A lot of times, you’ll feel a growing angst between pricing and the field. Or you get a sense that the field is complaining about things more frequently than usual. You don't necessarily immediately think, "Oh, I wonder if it's the system setup. I wonder if I need to look at that." But if the system is not set up for current market conditions correctly, then the pricing model and the field are going to be fighting against each other a bit. So if it feels like you're fighting the system, it’s often an indication that something needs to be configured differently.

5. If You Haven’t had a Checkup Within the Last Three Years

Just like you don't have to feel sick to get a physical, you don’t need to have a visible problem to justify a pricing health checkup. Markets change over time. People will continuously make small changes to the system which, as they add up over time, result in big changes. Or people could be making changes in the property management system around amenity pricing, which on their own are small changes. Done frequently over an extended period of time, it can result in material differences that need adjustment. In the health world, they recommend annual physicals. I don't know that you need an annual checkup, but certainly every two or three years, it's worth taking a look.

One of the most common things I see in checkups is parameters set to certain values and no one able to articulate why they’re set the way they are. So that's an 'ah-hah' moment where you may ask, "What do you mean I’m not being aggressive in that market?" Or a renewal cap that was in place that they didn't realize had never been removed. There are many times that somebody made some decision, for some reason, at some point, but never went back and undid it when their situation changed. Now we’re six months later, 18 months later, it's “Oh wow, that's still there?!”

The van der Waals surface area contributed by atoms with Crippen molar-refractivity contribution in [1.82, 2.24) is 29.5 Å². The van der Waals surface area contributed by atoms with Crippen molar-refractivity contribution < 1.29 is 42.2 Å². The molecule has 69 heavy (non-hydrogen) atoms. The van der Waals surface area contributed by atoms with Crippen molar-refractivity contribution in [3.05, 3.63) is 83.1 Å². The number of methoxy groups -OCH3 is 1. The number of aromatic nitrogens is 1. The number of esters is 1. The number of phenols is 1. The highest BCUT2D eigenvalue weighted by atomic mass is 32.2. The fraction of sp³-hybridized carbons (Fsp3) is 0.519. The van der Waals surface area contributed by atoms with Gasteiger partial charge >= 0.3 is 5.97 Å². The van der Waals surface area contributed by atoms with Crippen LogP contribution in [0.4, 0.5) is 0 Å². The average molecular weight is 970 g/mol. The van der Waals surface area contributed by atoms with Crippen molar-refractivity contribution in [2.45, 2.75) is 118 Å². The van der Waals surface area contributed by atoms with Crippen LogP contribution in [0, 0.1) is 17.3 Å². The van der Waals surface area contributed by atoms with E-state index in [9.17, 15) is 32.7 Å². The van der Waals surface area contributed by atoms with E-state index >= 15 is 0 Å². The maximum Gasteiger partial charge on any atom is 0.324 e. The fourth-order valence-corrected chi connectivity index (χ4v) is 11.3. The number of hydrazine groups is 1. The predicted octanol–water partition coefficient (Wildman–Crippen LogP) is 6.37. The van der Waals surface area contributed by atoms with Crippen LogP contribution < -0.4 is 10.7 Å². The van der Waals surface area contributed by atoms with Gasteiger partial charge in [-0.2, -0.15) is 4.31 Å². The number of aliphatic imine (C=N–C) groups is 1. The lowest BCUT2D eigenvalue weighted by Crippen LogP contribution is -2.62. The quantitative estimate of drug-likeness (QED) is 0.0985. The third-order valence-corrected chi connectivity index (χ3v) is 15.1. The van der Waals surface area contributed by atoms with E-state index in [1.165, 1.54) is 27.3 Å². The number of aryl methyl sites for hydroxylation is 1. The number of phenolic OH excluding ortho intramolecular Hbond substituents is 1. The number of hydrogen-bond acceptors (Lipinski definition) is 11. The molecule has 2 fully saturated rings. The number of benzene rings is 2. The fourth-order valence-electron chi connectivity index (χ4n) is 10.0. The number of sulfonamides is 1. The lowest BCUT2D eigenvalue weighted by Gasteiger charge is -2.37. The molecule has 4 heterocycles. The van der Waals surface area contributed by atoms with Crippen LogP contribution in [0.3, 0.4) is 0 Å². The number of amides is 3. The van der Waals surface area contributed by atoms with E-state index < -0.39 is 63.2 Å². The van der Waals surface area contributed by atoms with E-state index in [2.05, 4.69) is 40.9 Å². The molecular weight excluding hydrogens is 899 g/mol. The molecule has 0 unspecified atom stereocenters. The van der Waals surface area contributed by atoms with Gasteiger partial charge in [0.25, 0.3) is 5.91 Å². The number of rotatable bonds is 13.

Another common issue I see is people messing around with unit amenity settings. In the amenity portion of a health checkup, it's not unusual to find a handful of examples where an amenity is missing. For example, apartment 101, 201 and 401 all have a balcony, but 301 doesn't. It's also good as part of that checkup to do a days-on-market analysis, to see if the pricing of amenities is still appropriate. When the business cycle is in a bull market, people or prospects are willing to pay more for amenities like a walk-in closet, a balcony, or a view. As markets go south, people become less willing to pay. If it's been a few years since the last the checkup, it's not unusual to find that pricing on amenities had worked in the past but are no longer aligned with the market cycle.

6. Poor Performance

Any time you find a performance opportunity, it always comes down to a question of whether it’s a pricing issue, a lead generation issue, or a sales execution issue. It's not unusual when doing a price health checkup to uncover things are really a symptom of a deeper underlying problem—and often not a pricing problem. So what starts off as a pricing issue can quickly turn into an opportunity to improve performance on the marketing side, with lead generation; or more on the sales execution side, regarding sales performance improvement.

If any of the above resonate with you, it’s probably time to do a pricing system health checkup!